There is a lot of damn theatre in Albuquerque.
More than 40 theatre organizations belong to the Albuquerque Theatre Guild. Not bad for a city with a population just under a million. Most of this is “community theatre,” where locals volunteer for little or no money.
The Fusion Theatre, however, likes to set itself apart.
One of the very few professional theatre companies in town, the performers are all as pretty as you please. It’s been a while since I’d even seen one of their shows — not from disinterest, but mostly because I just forget to think about them.
Fusion’s newest production is “The Seven,” a selection of seven plays taken from “583 submissions from 38 states and eight countries.” The submissions were supposed to be themed under the moniker of “Worlds Collide,” but any form of connection is loose at best, and many of the playwrights likely never thought of it at all.
This is a small gripe. The seven plays of “The Seven” are short, sweet, often funny, and each is extremely intriguing. If this is, indeed, “professional theatre,” I certainly believe it.
There is an attention to detail that is wholly noticeable and entirely impressive. From the individual and clever set pieces to the creative exactitude of the blocking and staging to the noticeable song choices, everything is given consideration and love.
Hell, even the kid actors are fantastic — a common pitfall for any production in any form, to be sure.
The opening play, “Timmy Perlmutter Goes Flying,” by Paul Lewis, is completely sold by the young boy at its center, Trey Caperton. The piece is light and campy and has a pleasantly schmaltzy core surrounded by the silly lightheartedness of a Jewish grandmother stereotype played by Debi Kierst and Bruce Holmes as a goofy overacting father, though his performance fits the tone.
The jokes deaden abruptly with “The Secret Keeper,” containing the delightful subjects of Afghan suicide bombers, scurrilous graveyards and even some good ol’ dead kids. They even threw in some neat Styrofoam rocks.
It was thought-provoking and an enjoyable piece, though I was left curious if author David Meyers actually knew anything about the subject firsthand.
Matt Andrade and Kate Costello both do a fine job in their dialogue, with Andrade in particular being a fascinating actor to see work.
“Battling the Ghost of Max Schmeling,” by Thomas H. Atkinson, was up third. Robert Beneditti kills as the protagonist, Ray, and Director Jacqueline Reid must be commended on her craft.
The piece runs through deep emotions, playing with memory and storytelling which stand as an example of why theatre can be so unique from other narrative forms.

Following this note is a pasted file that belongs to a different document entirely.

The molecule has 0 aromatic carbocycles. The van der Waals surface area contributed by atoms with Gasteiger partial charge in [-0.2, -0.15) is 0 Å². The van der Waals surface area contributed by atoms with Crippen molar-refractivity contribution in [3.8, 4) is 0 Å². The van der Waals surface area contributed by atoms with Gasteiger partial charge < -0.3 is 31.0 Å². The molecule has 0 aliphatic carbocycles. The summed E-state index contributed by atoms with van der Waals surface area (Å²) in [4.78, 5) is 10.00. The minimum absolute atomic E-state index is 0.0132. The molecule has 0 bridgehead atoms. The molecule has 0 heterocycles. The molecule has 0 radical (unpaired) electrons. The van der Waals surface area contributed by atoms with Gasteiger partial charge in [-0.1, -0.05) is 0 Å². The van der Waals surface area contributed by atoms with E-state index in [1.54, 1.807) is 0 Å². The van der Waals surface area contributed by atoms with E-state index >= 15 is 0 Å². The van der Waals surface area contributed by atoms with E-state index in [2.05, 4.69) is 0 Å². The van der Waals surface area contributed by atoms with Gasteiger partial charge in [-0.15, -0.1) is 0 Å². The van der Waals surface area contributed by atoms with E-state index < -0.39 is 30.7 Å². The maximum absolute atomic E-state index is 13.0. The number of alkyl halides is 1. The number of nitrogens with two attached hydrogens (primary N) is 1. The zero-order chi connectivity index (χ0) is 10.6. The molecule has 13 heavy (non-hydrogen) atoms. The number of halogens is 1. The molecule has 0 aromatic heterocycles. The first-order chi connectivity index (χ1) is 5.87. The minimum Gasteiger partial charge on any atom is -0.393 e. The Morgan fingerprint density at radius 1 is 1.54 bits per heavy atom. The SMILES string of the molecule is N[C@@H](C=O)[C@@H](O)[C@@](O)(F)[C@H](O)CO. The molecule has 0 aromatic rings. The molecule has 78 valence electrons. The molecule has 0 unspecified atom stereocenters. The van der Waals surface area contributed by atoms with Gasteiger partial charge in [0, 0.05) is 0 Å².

John Miguel Fleming Quijada is a little distracting when he hugely emotes, but he’s second fiddle to Beneditti and the ethereal consciousness of Ray.
The first act ends on a hysterical high note with “A Disappearing” by Mark Wyss.
The script is competent comedy and isn’t especially unique or spectacular, but it’s the performers that are really what make the old girl sing. Peter Diseth is a born comedian as The Great Marvin, a bumbling, small-time illusionist.
Diseth nails every single one of his comedic beats without fail, never wasting a moment or a line. Matt Heath and Jen Grigg lead excellent support as the hilariously oversexed and psychopathic parents.
From their messy petting of the bewildered Marvin to the reflective jerking off of his wand, this is truly the piece to launch the audience grinning into intermission.
Good thing, too, since you’re welcomed back by the magnanimous “The Starfire Dance” written by Deborah Yarchun and directed by Paul Ford.
This is simply stunning storytelling: the writing is crisp and beautiful, the staging is creative and mesmerizing and the quality of the performances is off the charts.
Laurie Thomas and Paul Blott are breathtaking in this piece with surreal use of time-traveling remembrance, ancient personal truths and a bit of amiable sexual assault.
There are some beautiful pieces in “The Seven,” but “The Starfire Dance” stands above them all.
“The Electrodynamics of Moving Bodies” by Kathleen Cahill, is definitely the weakest of the pieces, but it is by no means terrible.
It’s awkwardly segmented and floppily directed, and the use of a pop culture cut-out of a young Albert Einstein is effectively a shallow attempt at integrating his recognizable populism. It’s not as clever as it wants to be, but deserves the attention to be reworked by the playwright.
The Surreal as Shit award goes to the final piece, somewhat uninspiredly dubbed “Ginny”, written by Anna Fox, which stars a little girl named Susan.
No, not really. The girl is named Ginny.
The play stars the stellar Leedy Corbin, another exceptional child actor.
The entirety of the play is carried almost solely by Corbin and her monologues, and she is totally phenomenal.
There are some odd, ham-fisted metaphors (and even metaphors about metaphors) in the script, but it certainly isn’t boring to watch.
The Fusion Theatre claims to be professional theatre, and on that it surely delivers.
Graham Gentz is a freelance reporter for The Daily Lobo. Contact him at firstname.lastname@example.org.